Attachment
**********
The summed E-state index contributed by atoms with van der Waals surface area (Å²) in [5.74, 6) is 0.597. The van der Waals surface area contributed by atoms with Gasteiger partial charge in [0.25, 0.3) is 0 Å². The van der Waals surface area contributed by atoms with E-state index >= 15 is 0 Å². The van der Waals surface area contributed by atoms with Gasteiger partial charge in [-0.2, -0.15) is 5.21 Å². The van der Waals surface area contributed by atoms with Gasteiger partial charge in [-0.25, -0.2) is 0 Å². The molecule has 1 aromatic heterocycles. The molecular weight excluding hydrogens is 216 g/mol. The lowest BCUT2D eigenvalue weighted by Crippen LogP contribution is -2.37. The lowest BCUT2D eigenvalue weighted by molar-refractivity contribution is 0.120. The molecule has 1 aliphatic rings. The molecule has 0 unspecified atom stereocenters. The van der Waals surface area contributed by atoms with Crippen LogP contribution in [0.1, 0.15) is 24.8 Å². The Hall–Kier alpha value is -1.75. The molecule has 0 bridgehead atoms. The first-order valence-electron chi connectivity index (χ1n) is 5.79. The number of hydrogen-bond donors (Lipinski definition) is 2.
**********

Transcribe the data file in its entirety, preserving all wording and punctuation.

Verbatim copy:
The summed E-state index contributed by atoms with van der Waals surface area (Å²) in [5.74, 6) is 0.597. The van der Waals surface area contributed by atoms with Gasteiger partial charge in [0.25, 0.3) is 0 Å². The van der Waals surface area contributed by atoms with E-state index >= 15 is 0 Å². The van der Waals surface area contributed by atoms with Gasteiger partial charge in [-0.2, -0.15) is 5.21 Å². The van der Waals surface area contributed by atoms with Gasteiger partial charge in [-0.25, -0.2) is 0 Å². The molecule has 1 aromatic heterocycles. The molecular weight excluding hydrogens is 216 g/mol. The lowest BCUT2D eigenvalue weighted by Crippen LogP contribution is -2.37. The lowest BCUT2D eigenvalue weighted by molar-refractivity contribution is 0.120. The molecule has 1 aliphatic rings. The molecule has 0 unspecified atom stereocenters. The van der Waals surface area contributed by atoms with Crippen LogP contribution in [0.1, 0.15) is 24.8 Å². The Hall–Kier alpha value is -1.75. The molecule has 0 bridgehead atoms. The first-order valence-electron chi connectivity index (χ1n) is 5.79. The number of hydrogen-bond donors (Lipinski definition) is 2.